5 Ways to Calm a Crying Baby

When a baby first cries, it usually means they have some kind of need – hunger, tiredness or discomfort, for example. Your first reaction will always be to meet that need. If you follow a routine it will be pretty easy to see if the next feed or nap is due soon, but if not, you might need to do a bit of „detective work“. Sometimes, though, babies can get upset and “stuck” crying so that they struggle to calm down even after the nappy has been changed and they are warm, fed, well burped and comfortable. This is especially true if they are overtired or overstimulated, then babies simply don’t know how to relax enough to fall asleep.

There are a few tricks to bear in mind when that happens, most of them designed to remind your baby of the safe and secure home they have so recently left – the womb.

1. Hold them tight

Until quite recently, your baby was squashed into pretty tight quarters. They feel safe and secure when held firmly, which you can do by wrapping them in your arms, using a swaddle, putting them in a sling or even strapping them snuggly into a car seat.

2. Rhythmic movement

Rhythmic movements like walking up and downstairs, rocking on a chair or bouncing on an exercise ball can be very soothing. A baby swing or bouncy chair can also provide this comforting movement, especially useful if you have twins or triplets and can’t hold everyone at the same time. Vibrations can also be soothing, and some baby chairs have a built-in vibration mode.

3. White noise

The womb is a pretty noisy place, and white noise can help your baby feel safe and secure. Anything from a fan to a washing machine, a car engine to you whispering “shhhhh” can do the trick, and of course, you can also buy white noise machines or use an app. You might also like to experiment with other noises, like pink noise or the sound of falling rain, or even music. Don’t restrict yourself to lullabies, either. Music with a strong drum beat can be surprisingly soothing.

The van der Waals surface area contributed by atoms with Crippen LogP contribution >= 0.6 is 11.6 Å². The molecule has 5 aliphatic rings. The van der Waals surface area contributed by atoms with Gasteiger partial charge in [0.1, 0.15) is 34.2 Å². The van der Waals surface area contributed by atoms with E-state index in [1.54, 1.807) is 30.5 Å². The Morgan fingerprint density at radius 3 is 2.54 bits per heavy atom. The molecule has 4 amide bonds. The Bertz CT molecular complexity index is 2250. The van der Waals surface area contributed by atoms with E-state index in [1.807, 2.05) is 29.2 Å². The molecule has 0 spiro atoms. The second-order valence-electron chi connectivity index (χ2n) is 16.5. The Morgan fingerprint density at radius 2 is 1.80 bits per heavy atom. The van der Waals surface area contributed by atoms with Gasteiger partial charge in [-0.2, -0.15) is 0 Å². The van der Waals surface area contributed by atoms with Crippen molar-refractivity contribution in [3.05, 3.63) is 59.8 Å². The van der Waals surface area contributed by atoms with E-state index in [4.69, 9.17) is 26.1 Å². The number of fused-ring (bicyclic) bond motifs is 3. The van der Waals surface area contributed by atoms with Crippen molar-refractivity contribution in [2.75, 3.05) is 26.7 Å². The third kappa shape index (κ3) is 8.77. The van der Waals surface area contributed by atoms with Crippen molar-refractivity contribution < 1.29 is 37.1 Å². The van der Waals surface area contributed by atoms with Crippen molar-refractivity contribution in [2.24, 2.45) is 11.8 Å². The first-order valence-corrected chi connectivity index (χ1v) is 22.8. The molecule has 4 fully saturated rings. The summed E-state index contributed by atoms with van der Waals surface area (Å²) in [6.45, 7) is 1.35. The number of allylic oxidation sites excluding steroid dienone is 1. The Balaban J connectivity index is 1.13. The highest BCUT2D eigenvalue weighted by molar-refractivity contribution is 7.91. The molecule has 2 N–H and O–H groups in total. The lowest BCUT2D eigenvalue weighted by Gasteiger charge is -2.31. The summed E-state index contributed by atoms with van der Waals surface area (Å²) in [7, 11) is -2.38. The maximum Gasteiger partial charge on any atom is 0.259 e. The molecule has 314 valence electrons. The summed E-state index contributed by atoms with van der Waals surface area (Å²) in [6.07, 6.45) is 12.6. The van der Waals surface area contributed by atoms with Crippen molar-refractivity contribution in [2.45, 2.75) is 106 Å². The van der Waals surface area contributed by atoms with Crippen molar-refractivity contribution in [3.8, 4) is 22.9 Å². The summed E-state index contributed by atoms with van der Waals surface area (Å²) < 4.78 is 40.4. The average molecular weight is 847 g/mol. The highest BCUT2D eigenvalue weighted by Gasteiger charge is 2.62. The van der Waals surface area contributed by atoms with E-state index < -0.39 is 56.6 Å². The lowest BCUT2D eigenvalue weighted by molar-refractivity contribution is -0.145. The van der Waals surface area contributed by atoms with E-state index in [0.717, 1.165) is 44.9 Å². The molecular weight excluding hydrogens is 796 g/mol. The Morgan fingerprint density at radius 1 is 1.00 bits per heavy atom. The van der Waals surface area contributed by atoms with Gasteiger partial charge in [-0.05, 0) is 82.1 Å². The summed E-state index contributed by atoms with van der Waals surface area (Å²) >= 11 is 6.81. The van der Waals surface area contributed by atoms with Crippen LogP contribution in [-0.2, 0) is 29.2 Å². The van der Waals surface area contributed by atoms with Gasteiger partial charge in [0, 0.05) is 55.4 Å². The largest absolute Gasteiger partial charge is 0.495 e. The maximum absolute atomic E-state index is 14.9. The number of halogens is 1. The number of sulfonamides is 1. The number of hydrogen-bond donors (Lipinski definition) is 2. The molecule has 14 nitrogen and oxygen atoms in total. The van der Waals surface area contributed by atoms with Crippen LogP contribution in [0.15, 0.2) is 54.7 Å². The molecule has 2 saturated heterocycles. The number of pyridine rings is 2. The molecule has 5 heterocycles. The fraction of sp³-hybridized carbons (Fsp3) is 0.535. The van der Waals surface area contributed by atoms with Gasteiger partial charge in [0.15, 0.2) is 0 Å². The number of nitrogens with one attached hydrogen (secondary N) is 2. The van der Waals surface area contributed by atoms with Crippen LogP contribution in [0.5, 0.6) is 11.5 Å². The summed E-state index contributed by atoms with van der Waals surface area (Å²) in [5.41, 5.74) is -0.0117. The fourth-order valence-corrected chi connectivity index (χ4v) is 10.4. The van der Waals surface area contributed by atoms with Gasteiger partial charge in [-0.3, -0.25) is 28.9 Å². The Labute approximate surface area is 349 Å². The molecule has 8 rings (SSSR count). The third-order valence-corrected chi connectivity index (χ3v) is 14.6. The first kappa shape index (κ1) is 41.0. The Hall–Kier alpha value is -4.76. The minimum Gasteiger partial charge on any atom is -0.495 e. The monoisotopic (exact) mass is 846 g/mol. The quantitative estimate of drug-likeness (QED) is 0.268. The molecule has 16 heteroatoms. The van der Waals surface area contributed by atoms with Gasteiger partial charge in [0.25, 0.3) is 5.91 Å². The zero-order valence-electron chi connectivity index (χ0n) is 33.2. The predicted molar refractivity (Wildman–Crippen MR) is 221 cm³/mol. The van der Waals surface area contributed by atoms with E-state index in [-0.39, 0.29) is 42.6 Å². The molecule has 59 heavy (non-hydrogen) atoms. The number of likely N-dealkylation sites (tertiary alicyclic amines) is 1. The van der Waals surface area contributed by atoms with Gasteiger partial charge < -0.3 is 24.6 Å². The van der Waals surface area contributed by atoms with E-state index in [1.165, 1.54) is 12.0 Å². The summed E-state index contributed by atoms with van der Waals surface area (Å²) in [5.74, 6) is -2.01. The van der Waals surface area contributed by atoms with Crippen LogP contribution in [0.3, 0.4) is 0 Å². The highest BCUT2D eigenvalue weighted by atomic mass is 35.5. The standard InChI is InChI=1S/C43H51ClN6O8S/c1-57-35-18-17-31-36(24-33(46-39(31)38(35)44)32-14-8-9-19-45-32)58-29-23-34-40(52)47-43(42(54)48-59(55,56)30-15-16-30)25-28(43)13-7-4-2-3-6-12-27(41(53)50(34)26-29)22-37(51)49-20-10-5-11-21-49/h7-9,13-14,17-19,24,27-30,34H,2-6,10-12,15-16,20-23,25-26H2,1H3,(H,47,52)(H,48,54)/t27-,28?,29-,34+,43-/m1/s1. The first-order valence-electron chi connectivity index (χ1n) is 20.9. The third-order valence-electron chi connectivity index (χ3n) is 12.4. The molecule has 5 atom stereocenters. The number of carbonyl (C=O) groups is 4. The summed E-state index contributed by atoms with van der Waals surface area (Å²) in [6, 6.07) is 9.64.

4. The tummy hold

Babies have a reflex that means they stop crying if you hold them on their fronts, not for long, but often long enough to break the crying cycle and let you step into soothing them. Some babies who struggle with reflux or wind can also find gentle pressure on their tummy eases that discomfort. The best way to do this is to lay your baby along your forearm, like a tiger on the branch of a tree. Of course, this is only for playtime and cuddles; they need to be put on their back to sleep.

5. A change of scene

Often moving to a new location is enough to encourage your baby to pause and relax. This is especially true if they are feeling a bit overwhelmed and you move to somewhere less stimulating or outdoors. A change of scene can also help you relax, which your baby will pick up on and reflect on.

Putting it all together

There are many ways to put these different factors together, but here are some ideas:

  • Holding your baby securely in your arms while dancing to music you enjoy.
  • Putting your baby in a carrier, wrap or sling and heading outside for a walk.
  • A car ride involves white noise from the engine, snug straps in the car seat and movement.
  • Singing to your baby while you cuddle in a rocking chair.
  • Swaddling your baby and popping them in a pram under a tree.

Martina The Maternity Nurse